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Rotary 14 to retain some changes after COVID-19

Rotary 14 to retain some changes after COVID-19

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Everett Elementary coats distribution on Zoom

Rotary 14 President Eric Drumheller (upper right) leads a Zoom virtual meeting showing how club members distributed warm winter coats collected for students at Everett Elementary School. Even after the pandemic, club members plan to continue some virtual elements that began last March.

The news and social media are filled with the joy of turning a page on the calendar, welcoming a new year with all the promises we hope it has in store for us. Indeed, right now it looks as though this next year won’t be as challenging and difficult as the one we just finished. But as we ponder what lies ahead, there will be changes. Most agree, there’s no going “back to normal.”

Lincoln’s Downtown Rotary Club, also known as Rotary 14, has already begun to consider what 2021 will be like for the organization as it enters its 111th year. The very first Rotary club was started in Chicago in 1905 so that professionals could exchange ideas and form meaningful and lifelong friendships. Humans need and want connection with one another. We’re social beings, and we benefit from relationships.

Charles Vogl, in his book "The Art of Community," points out that “We know that social relationships have profound positive effects on our physical and mental health, longevity and happiness. Loneliness kills, and the quality of our relationships matters.”

When club members were asked what they missed during the pandemic, the number one response was that they missed catching up with people they met through Rotary. Put another way, they missed their friends in the club.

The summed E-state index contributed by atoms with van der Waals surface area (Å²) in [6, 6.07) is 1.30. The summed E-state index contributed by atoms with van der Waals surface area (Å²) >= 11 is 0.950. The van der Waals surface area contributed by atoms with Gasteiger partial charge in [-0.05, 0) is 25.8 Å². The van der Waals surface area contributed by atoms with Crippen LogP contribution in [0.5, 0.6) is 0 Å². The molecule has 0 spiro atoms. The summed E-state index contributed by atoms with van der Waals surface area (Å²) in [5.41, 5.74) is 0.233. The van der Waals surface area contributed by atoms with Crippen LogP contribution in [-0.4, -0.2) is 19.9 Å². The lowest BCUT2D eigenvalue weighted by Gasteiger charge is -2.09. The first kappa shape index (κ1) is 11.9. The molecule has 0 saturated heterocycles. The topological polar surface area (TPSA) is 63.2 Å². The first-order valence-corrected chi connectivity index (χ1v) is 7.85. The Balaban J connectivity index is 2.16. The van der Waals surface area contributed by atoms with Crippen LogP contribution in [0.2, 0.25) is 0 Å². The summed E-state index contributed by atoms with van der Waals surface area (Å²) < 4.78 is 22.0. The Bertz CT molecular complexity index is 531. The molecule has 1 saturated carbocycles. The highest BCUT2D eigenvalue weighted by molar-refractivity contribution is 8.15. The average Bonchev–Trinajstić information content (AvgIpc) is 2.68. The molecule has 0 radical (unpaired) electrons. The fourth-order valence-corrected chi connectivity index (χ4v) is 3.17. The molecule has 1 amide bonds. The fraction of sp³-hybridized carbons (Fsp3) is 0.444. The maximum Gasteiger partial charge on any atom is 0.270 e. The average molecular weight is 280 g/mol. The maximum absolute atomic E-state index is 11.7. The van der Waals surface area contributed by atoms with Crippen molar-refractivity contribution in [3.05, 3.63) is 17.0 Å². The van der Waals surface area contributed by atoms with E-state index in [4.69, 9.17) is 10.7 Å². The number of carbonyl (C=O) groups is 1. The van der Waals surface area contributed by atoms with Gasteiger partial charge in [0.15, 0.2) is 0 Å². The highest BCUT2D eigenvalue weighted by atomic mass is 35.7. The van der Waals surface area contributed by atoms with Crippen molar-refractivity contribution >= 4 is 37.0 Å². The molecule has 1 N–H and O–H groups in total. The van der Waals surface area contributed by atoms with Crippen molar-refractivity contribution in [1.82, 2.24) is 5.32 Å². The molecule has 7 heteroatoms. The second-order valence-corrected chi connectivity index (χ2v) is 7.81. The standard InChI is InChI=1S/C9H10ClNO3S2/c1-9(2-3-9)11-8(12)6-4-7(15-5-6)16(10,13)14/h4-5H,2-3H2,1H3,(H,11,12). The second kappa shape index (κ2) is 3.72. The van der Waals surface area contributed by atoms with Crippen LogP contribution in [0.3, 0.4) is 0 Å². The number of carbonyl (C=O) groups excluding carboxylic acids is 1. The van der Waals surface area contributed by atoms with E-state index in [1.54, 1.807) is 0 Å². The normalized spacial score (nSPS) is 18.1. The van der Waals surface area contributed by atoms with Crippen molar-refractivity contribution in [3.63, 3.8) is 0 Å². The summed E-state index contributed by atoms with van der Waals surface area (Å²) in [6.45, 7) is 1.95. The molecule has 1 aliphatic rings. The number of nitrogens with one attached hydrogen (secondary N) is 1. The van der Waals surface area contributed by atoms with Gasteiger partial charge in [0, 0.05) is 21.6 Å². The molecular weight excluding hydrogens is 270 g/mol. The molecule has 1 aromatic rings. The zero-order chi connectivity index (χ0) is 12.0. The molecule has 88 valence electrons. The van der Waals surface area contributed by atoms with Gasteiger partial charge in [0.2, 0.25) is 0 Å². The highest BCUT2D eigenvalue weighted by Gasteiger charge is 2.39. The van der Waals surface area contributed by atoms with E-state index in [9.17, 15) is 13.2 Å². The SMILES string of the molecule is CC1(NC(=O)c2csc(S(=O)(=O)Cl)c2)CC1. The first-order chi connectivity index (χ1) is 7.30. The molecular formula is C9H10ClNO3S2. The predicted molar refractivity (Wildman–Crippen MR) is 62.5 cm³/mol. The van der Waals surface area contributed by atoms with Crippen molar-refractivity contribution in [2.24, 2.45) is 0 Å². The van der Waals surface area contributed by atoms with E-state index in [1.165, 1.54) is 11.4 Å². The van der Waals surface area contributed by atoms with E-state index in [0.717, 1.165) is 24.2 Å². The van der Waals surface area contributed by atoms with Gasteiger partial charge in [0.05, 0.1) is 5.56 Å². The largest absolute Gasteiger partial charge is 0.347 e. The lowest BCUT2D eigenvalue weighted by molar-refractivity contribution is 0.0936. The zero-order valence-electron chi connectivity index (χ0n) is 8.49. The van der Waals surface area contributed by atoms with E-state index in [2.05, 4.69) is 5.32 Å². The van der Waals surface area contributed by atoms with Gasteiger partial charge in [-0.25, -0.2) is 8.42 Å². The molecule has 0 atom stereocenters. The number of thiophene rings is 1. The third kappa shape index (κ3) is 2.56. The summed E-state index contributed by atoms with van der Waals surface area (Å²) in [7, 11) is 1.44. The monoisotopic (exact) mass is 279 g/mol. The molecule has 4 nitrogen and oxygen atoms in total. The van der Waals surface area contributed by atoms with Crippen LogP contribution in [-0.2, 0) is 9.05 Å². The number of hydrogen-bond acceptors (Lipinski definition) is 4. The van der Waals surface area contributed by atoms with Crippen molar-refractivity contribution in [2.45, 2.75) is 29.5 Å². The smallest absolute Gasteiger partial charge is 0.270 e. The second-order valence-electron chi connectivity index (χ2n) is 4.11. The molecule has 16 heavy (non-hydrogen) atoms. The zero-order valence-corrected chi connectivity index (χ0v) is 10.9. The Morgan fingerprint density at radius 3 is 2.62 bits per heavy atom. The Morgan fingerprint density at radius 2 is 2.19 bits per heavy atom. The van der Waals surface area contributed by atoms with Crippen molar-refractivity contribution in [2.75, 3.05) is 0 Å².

While Rotary 14 doesn’t have a date in mind when club members can meet in person again, when that does happen, members plan to continue Facebook livestreaming and are discussing how to incorporate international guests in meetings. In addition, the club plans to make use of online presentations to virtually host speakers from across the country and even around the world.

While it’s clear that people need and want in-person connections and meetings, we’ve discovered that for those clubs that switched to online meetings, there are some aspects that members want to continue. When Rotary 14 members were asked about things the club did during the pandemic that should continue, nearly 80% mentioned the benefit of having guest speakers from outside our geographic area who addressed the club virtually. Nearly 70% mentioned the benefit of having international guests participate in virtual meetings. There are Rotary clubs in 140 different countries.

Some members even suggested continuing to have a virtual aspect for club meetings so that people who were ill, those who didn’t have time to travel to an in-person meeting, and even people who live in another city but might desire a connection to our geographic area could attend.

“I think our club members will be even more appreciative of one another," said Eric Drumheller, Club 14’s president during much of the COVID quarantine. "I also believe the pandemic has increased our awareness of how we can make a positive impact within our community and around the world.”

Rotary 14, just like the other Rotary, civic and service clubs in Lincoln and around the world, switched to online meetings early in 2020. Yet while some organizations may have lost members during the quarantine, Rotary 14 has actually grown. In addition to weekly online meetings, the club conducted virtual coffee sessions, virtual happy hours and even a virtual holiday party.

Rotary 14 (https://rotary14.net/) is not only Nebraska’s largest service club, it stands among the largest Rotary clubs in the world. Rotary International includes 1.3 million members meeting in nearly 30,000 clubs worldwide. Rotary International is the only service organization with a seat at the United Nations. Because of this international connection, Rotary 14 works with clubs in the Dominican Republic, South America, Europe and Africa to foster projects focused on education, health, community development and improving the environment.

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